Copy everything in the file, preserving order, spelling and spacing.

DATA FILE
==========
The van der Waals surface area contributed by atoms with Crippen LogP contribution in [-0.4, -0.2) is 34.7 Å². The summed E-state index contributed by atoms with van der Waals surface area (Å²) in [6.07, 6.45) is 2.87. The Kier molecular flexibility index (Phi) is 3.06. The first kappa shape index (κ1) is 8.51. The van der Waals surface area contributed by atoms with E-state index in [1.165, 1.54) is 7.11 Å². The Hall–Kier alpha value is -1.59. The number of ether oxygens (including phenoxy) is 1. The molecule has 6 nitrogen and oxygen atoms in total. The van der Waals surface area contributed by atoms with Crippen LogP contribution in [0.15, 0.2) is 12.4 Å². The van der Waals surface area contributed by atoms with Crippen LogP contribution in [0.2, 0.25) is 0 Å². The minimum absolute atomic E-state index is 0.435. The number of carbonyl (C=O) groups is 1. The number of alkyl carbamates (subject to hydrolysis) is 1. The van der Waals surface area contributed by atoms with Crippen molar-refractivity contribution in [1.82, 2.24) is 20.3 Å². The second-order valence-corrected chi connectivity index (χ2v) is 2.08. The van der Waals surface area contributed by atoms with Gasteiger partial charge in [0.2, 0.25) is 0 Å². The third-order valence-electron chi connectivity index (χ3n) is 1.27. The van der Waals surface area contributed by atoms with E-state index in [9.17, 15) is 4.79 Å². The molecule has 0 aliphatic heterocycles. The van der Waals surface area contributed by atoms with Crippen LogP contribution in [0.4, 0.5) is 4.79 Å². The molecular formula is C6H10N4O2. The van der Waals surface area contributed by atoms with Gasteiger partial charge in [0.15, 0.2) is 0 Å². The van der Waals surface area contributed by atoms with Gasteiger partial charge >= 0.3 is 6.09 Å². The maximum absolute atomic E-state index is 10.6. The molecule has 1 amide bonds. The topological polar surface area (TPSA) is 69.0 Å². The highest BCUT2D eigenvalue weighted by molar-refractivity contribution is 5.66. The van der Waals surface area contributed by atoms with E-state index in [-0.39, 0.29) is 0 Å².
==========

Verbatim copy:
The van der Waals surface area contributed by atoms with Crippen LogP contribution in [-0.4, -0.2) is 34.7 Å². The summed E-state index contributed by atoms with van der Waals surface area (Å²) in [6.07, 6.45) is 2.87. The Kier molecular flexibility index (Phi) is 3.06. The first kappa shape index (κ1) is 8.51. The van der Waals surface area contributed by atoms with E-state index in [1.165, 1.54) is 7.11 Å². The Hall–Kier alpha value is -1.59. The number of ether oxygens (including phenoxy) is 1. The molecule has 6 nitrogen and oxygen atoms in total. The van der Waals surface area contributed by atoms with Crippen LogP contribution in [0.15, 0.2) is 12.4 Å². The van der Waals surface area contributed by atoms with Crippen LogP contribution in [0.2, 0.25) is 0 Å². The minimum absolute atomic E-state index is 0.435. The number of carbonyl (C=O) groups is 1. The number of alkyl carbamates (subject to hydrolysis) is 1. The van der Waals surface area contributed by atoms with Crippen molar-refractivity contribution in [1.82, 2.24) is 20.3 Å². The second-order valence-corrected chi connectivity index (χ2v) is 2.08. The van der Waals surface area contributed by atoms with Gasteiger partial charge in [0.2, 0.25) is 0 Å². The third-order valence-electron chi connectivity index (χ3n) is 1.27. The van der Waals surface area contributed by atoms with E-state index in [9.17, 15) is 4.79 Å². The molecule has 0 aliphatic heterocycles. The van der Waals surface area contributed by atoms with Crippen LogP contribution in [0.4, 0.5) is 4.79 Å². The molecular formula is C6H10N4O2. The van der Waals surface area contributed by atoms with Gasteiger partial charge in [0.15, 0.2) is 0 Å². The van der Waals surface area contributed by atoms with Gasteiger partial charge >= 0.3 is 6.09 Å². The maximum absolute atomic E-state index is 10.6. The molecule has 1 amide bonds. The topological polar surface area (TPSA) is 69.0 Å². The highest BCUT2D eigenvalue weighted by molar-refractivity contribution is 5.66. The van der Waals surface area contributed by atoms with E-state index in [-0.39, 0.29) is 0 Å².